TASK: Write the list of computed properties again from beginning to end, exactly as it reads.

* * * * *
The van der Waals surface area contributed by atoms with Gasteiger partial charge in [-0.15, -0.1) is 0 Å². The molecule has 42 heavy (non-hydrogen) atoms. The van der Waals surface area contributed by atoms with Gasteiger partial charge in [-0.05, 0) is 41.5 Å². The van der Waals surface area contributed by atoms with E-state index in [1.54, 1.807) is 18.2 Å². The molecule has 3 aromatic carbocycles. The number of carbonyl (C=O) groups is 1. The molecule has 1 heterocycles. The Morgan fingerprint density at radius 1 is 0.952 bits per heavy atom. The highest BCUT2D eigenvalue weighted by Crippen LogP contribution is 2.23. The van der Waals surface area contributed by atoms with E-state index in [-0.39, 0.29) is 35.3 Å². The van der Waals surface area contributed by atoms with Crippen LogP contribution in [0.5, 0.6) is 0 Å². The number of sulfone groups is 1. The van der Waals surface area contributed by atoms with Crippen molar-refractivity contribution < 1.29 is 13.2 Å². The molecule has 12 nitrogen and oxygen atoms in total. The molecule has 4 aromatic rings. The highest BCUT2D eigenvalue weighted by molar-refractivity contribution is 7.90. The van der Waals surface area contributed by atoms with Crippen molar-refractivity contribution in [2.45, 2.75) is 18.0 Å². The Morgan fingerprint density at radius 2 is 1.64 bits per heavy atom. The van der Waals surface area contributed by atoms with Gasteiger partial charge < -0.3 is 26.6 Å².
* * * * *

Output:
The van der Waals surface area contributed by atoms with Gasteiger partial charge in [-0.15, -0.1) is 0 Å². The molecule has 42 heavy (non-hydrogen) atoms. The van der Waals surface area contributed by atoms with Gasteiger partial charge in [-0.05, 0) is 41.5 Å². The van der Waals surface area contributed by atoms with E-state index in [1.54, 1.807) is 18.2 Å². The molecule has 3 aromatic carbocycles. The number of carbonyl (C=O) groups is 1. The molecule has 1 heterocycles. The Morgan fingerprint density at radius 1 is 0.952 bits per heavy atom. The highest BCUT2D eigenvalue weighted by Crippen LogP contribution is 2.23. The van der Waals surface area contributed by atoms with E-state index in [-0.39, 0.29) is 35.3 Å². The van der Waals surface area contributed by atoms with Crippen LogP contribution in [0.5, 0.6) is 0 Å². The number of sulfone groups is 1. The van der Waals surface area contributed by atoms with Crippen molar-refractivity contribution < 1.29 is 13.2 Å². The molecule has 12 nitrogen and oxygen atoms in total. The molecule has 4 aromatic rings. The highest BCUT2D eigenvalue weighted by molar-refractivity contribution is 7.90. The van der Waals surface area contributed by atoms with Crippen molar-refractivity contribution in [2.45, 2.75) is 18.0 Å². The Morgan fingerprint density at radius 2 is 1.64 bits per heavy atom. The van der Waals surface area contributed by atoms with Gasteiger partial charge < -0.3 is 26.6 Å².